1. ## Proof question

Hey guys, I've been staring at this problem for quite some time and not really sure where to start.

Any assistance would be greatly appreciated. Thanks.

2. Originally Posted by enjam
Hey guys, I've been staring at this problem for quite some time and not really sure where to start.

Any assistance would be greatly appreciated. Thanks.
Start by guessing what $H'(z)$ ought to be. Differentiating under the integral sign would suggest that $H'(z) = \int_0^1\frac{h(t)}{(t-z)^2}\,dt$.

Now see if you can justify that guess by doing as the hint suggests and using the definition of the derivative. First, note that $H(z)-H(z_0) = \int_0^1\frac{h(t)(z-z_0)}{(t-z)(t-z_0)}\,dt$. Then $\frac{H(z)-H(z_0)}{z-z_0} - \int_0^1\frac{h(t)}{(t-z)^2}\,dt = \int_0^1\frac{h(t)(z-z_0)}{(t-z)(t-z_0)^2}\,dt$, so that $\left|\frac{H(z)-H(z_0)}{z-z_0} - \int_0^1\frac{h(t)}{(t-z)^2}\,dt\right| \leqslant |z-z_0|\int_0^1\frac{|h(t)|}{|t-z||t-z_0|^2}\,dt$.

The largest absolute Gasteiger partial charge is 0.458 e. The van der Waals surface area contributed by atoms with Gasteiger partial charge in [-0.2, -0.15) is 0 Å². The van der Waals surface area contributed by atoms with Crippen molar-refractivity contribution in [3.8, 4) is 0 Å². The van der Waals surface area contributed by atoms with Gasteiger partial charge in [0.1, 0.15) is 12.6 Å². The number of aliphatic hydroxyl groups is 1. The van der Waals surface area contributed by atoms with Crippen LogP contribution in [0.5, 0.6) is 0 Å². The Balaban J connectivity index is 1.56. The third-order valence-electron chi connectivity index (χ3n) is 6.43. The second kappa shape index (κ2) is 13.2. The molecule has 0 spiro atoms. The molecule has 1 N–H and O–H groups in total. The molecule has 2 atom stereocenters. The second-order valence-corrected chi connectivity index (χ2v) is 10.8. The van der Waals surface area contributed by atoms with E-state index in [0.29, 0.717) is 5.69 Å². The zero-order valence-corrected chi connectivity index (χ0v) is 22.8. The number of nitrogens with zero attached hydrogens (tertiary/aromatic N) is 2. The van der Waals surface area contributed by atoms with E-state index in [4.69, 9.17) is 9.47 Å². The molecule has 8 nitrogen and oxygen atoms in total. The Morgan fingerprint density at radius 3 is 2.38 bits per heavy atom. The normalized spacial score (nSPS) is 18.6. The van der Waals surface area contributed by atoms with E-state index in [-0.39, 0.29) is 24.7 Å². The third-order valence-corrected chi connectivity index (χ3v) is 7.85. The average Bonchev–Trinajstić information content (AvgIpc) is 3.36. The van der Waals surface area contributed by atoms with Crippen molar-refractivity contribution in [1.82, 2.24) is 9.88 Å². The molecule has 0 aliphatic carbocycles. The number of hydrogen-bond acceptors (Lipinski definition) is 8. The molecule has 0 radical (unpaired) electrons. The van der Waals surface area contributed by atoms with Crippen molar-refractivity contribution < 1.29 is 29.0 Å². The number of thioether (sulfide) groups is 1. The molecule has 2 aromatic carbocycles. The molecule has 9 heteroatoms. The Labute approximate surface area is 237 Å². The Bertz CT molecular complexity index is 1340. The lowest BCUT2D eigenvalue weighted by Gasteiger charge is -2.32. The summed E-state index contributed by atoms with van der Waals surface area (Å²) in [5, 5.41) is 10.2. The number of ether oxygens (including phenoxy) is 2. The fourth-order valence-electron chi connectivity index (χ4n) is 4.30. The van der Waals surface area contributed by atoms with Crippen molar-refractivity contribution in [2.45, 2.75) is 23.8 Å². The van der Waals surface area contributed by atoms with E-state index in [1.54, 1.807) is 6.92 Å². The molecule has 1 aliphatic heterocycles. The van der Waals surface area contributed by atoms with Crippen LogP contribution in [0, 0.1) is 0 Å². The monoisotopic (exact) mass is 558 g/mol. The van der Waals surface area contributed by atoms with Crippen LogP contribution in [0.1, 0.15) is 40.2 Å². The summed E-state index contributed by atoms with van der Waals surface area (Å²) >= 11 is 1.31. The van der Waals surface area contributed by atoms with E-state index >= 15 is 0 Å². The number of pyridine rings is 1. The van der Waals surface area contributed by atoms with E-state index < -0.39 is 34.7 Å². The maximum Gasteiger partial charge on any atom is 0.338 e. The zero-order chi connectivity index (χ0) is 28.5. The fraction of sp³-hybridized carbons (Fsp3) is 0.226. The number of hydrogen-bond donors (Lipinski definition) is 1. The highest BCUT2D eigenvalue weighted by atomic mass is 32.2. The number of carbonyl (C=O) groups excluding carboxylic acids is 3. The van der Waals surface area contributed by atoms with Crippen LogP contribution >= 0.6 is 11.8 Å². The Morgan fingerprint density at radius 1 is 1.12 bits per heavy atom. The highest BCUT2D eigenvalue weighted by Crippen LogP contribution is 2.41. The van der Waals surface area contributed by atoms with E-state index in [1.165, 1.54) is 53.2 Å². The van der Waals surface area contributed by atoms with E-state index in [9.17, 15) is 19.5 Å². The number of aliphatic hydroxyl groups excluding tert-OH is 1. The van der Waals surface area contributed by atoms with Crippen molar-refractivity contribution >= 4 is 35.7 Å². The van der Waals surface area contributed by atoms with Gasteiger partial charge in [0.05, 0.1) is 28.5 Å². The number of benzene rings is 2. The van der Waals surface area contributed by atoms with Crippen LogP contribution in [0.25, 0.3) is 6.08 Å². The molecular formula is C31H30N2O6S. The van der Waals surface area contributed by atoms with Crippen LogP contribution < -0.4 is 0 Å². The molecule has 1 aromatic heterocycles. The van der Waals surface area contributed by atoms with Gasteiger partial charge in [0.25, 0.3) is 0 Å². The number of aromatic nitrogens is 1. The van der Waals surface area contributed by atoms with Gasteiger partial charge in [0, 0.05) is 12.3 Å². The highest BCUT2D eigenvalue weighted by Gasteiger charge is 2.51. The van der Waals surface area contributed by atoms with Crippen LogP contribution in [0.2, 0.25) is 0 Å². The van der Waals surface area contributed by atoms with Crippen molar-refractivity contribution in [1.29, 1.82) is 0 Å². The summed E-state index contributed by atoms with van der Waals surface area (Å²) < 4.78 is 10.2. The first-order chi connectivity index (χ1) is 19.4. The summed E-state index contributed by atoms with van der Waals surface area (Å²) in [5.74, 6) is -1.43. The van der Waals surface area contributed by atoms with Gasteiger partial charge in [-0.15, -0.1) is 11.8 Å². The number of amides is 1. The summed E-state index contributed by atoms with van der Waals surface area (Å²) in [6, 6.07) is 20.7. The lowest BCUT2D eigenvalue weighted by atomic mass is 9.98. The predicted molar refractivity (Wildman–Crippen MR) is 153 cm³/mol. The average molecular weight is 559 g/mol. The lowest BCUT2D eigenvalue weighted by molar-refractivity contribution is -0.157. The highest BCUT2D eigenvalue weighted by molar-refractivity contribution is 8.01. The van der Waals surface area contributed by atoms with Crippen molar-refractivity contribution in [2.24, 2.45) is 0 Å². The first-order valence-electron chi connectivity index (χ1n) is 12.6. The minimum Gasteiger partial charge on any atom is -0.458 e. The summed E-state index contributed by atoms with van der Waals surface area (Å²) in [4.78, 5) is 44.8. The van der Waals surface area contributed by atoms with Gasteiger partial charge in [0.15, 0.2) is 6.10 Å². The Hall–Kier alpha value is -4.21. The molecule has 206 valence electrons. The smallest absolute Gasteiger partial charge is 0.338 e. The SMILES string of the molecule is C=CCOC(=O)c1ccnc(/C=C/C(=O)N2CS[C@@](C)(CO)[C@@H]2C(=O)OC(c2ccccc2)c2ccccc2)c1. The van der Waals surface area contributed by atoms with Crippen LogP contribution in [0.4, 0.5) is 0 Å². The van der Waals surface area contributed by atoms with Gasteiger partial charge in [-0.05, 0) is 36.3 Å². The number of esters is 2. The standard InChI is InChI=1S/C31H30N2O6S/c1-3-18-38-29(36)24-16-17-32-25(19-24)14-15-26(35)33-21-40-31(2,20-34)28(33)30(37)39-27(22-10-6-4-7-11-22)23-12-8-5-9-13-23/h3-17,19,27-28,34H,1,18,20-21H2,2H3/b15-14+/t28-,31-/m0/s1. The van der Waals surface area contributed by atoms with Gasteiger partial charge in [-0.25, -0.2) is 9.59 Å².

The idea now is to find a bound for that last integral. The other factor $|z-z_0|$ will then ensure that the expression on the left side of the inequality goes to 0 as $z\to z_0$, which will show that $H$ is differentiable at $z_0$.

To get a bound on that integral, let d be the distance from $z_0$ to the interval [0,1] (you are told that $z_0\notin[0,1]$, so you know that d>0), and choose z close enough to $z_0$ to ensure that the distance from z to [0,1] is greater than d/2. That will give you a lower bound on the denominator of the integrand; and the fact that h is continuous means that it is bounded on [0,1], so that gives you an upper bound for the numerator.